After the Detroit Lions jumped out to a 14-3 lead early in the second quarter, I don’t think there was a single fan in Detroit that thought the game was over. For the past three years, fans have been conditioned to believe no early-game lead—no matter how big—was safe. In 2020 alone, the Lions have held a two-score lead in three of their previous four games. All three of those games turned out to be losses. It had gotten so bad that you have to wonder if the players were starting to get conditioned to it, as well.
And there were moments on Sunday against the Jacksonville Jaguars that undoubtedly had that same feeling. Those “Uh oh, here we go again” moments. But at every potential pivotal moment, the Lions responded and prevented one mistake from snowballing into a bigger one.
Take, for example, the Lions’ missed 57-yard field goal attempt. Up just 14-3 at the time, the Lions handed Jacksonville prime field position. To make matters worse, on the second play of the Jaguars’ ensuing possession, Jayron Kearse committed a bad personal foul penalty, setting the Jags up in field goal position almost immediately. From there, though, the Lions defense held strong, forcing a field goal attempt from Jon Brown... which he subsequently missed.
The next moment Detroit was mentally tested was at the start of the second half. Detroit was in a perfect position to make a statement and control the game. Already up 17-3, the Lions got the ball first. But the first possession was a disaster. The Lions kicked the drive off with run-run-pass, and it seemed like the Lions were heading into their conservative crater. But it was even worse than that: Stafford’s third-and-10 pass was deflected and intercepted, giving Jacksonville the ball at Detroit’s 20-yard line.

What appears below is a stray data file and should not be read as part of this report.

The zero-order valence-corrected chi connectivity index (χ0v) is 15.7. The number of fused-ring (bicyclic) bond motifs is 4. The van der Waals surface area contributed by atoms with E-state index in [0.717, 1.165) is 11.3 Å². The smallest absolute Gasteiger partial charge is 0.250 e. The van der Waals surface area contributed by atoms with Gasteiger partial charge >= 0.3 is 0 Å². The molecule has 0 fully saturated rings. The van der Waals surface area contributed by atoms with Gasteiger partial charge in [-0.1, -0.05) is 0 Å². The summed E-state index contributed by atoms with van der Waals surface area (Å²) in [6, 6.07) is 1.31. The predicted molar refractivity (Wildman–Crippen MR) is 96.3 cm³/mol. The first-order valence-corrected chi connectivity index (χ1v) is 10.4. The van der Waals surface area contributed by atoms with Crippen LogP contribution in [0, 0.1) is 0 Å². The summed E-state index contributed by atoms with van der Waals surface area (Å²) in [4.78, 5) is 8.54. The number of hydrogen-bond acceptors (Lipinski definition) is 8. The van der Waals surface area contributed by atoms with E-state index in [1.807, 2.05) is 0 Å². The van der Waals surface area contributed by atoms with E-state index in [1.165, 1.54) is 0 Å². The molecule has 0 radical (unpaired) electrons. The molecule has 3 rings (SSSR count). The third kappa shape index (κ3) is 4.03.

But Detroit’s defense was up to the task. They held the Jaguars to a four-and-out, capped by a nice pass breakup from Amani Oruwariye to force a turnover on downs. No harm, no foul, and subsequently, no second-half collapse.
The very next drive, the Lions went aggro. Seven passes to just two run plays. A deep shot to Kenny Golladay netted the Lions 48 yards, and just when it looked like the Lions were going to settle for three to push the score to just 20-3 after 35 minutes of dominant play, Matt Patricia decided to go for it. A 1-yard pass to T.J. Hockenson made it a 21-point game.
Even then, I doubt Lions fans were breathing easy, because on the very next possession, the Jaguars went 74 yards in just 4:13 to bring the score back to 24-10 with plenty of time left in the game.
But, again, the Lions didn’t allow the momentum to swing. Detroit responded with a nine-play, 75-yard drive of their own. Again, their aggressiveness was both uncharacteristic and effective. On the five first downs of the drive, the Lions opted to pass on three of them—all of which were complete. With the score now 31-10 now into the fourth quarter, things actually felt safe for the first time in a long time. A quick three-and-out forced by the Lions defense on the next drive essentially sealed the game.
All of this is to say the Lions figured out how to actually hold a lead on Sunday. They made mistakes, but they made sure those problems didn’t compound into something bigger. And when faced with the option to play conservative and safe, the Lions opted to take a different route, until the game was well out of reach.
Does that mean they’ve now fixed all their issues and never blow a two-score game? Of course not. That’s not how the NFL works. Each and every week you have to prove yourself and continue to adjust. But for one week, it felt damn good waiting for the other shoe to drop only for that disappointment to never arrive.